Most manufacturers are focused on complementing their offering of basic services with the delivery of intermediate service. For instance, industrial manufacturers such as Caterpillar (manufacturer of construction machinery) and Atlas Copco (manufacturer of air compressors) bundle their equipment with maintenance and monitoring services to focus on maintaining equipment condition. Another example of a manufacturer that has ventured into selling advanced services is Xerox. Xerox is focused on selling office printer performance by selling copies/prints through its pay-per-copy service. 

Putting servitisation into place is however no easy task, as highlighted in the study. It requires “a considerable change process” to optimise business models and (financial) operations. What are the most important steps to take?

The research uncovers that to sustain financial margins of selling servitisation, manufacturers need to undergo a considerable change process to optimise operations such that financial obligations tied to servitisation can be minimised. These financial obligations arise as manufacturers become responsible for covering maintenance expenses and fines specified in risk sharing contracts. 

In this organisational change process, three steps are identified. First, financial obligations tied to selling intermediate and advanced services need to be assigned to business functions by adopting relevant KPIs throughout the organisation. That is, system reliability should become a core objective for all business functions. Second, maintenance operations need to be optimised by implementing predictive maintenance. Third, financial obligations need to be (partly) transferred to the manufacturer’s supply base by designing contractual agreements that formalise reliability and quality requirements. 

Subsequently, performance management processes need to be implemented, to ensure that suppliers adhere to the formulated requirements. Where necessary, suppliers need to be assisted in improving their operations such that reliability and quality targets can be met. By increasing supply chain alignment through these operational changes, financial rewards that can be extracted through servitisation can be maximised.

How far should companies go in their servitisation offerings? Is there an ‘optimum’ defined for suppliers and customers?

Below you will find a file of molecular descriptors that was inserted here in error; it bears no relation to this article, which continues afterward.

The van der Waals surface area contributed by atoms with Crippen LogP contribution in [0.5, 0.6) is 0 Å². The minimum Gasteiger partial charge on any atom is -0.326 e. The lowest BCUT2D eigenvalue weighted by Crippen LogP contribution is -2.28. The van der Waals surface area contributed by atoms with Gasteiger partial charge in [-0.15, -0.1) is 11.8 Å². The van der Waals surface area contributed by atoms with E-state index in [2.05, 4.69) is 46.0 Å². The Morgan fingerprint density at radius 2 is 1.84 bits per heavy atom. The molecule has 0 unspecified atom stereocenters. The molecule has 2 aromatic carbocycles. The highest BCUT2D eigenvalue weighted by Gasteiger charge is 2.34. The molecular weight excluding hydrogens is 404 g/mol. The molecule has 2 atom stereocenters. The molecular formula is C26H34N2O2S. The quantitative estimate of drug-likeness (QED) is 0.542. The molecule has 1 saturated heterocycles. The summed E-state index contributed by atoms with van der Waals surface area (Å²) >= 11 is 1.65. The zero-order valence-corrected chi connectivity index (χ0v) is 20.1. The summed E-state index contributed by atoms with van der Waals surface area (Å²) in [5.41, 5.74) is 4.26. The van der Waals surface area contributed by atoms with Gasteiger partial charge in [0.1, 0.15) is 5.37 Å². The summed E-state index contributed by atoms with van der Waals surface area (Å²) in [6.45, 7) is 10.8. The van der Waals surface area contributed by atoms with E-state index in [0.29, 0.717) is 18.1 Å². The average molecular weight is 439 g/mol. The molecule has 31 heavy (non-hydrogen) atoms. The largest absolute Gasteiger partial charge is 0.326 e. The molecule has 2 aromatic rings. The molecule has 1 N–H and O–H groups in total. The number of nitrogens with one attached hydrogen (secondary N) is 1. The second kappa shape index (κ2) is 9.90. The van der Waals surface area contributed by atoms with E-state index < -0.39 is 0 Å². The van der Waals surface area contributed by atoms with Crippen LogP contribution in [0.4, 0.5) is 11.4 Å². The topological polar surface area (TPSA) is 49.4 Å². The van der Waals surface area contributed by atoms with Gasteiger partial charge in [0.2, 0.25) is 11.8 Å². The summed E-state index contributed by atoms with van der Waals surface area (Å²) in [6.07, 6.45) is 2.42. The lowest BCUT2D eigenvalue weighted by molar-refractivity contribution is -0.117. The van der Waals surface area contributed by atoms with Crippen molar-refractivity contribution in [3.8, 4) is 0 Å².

The ‘optimum’ level of servitisation is company and sector dependent. The study reveals that when considering the adoption of servitisation, it is of utmost importance to determine the financial obligations tied to servitisation. Once an analysis of the financial obligations tied to a specific service offering has been conducted, an organisation can determine which type of service can be delivered in a feasible manner. 

Finally, how do you expect the concept of servitisation to evolve as technology-driven opportunities emerge in the coming years?

Technology driven opportunities will be central to minimise financial obligations tied to selling advanced services. Investing in technologies such as digital twinning enables manufacturers to optimise their equipment design, production process and maintenance process. By optimising product design, production and maintenance, manufacturers can increase equipment reliability and minimise downtime.

One important example is predictive maintenance, which predicts the time at which equipment components will fail. When these predictions are accurate manufacturers can deploy service engineers to replace a component before it breaks down. This does not only decrease downtime but also streamlines maintenance processes. An great example from practice is the monitoring of engine performance during flight by Rolls-Royce maintenance centres. When abnormalities are detected in component performance, Rolls-Royce schedules maintenance with airlines.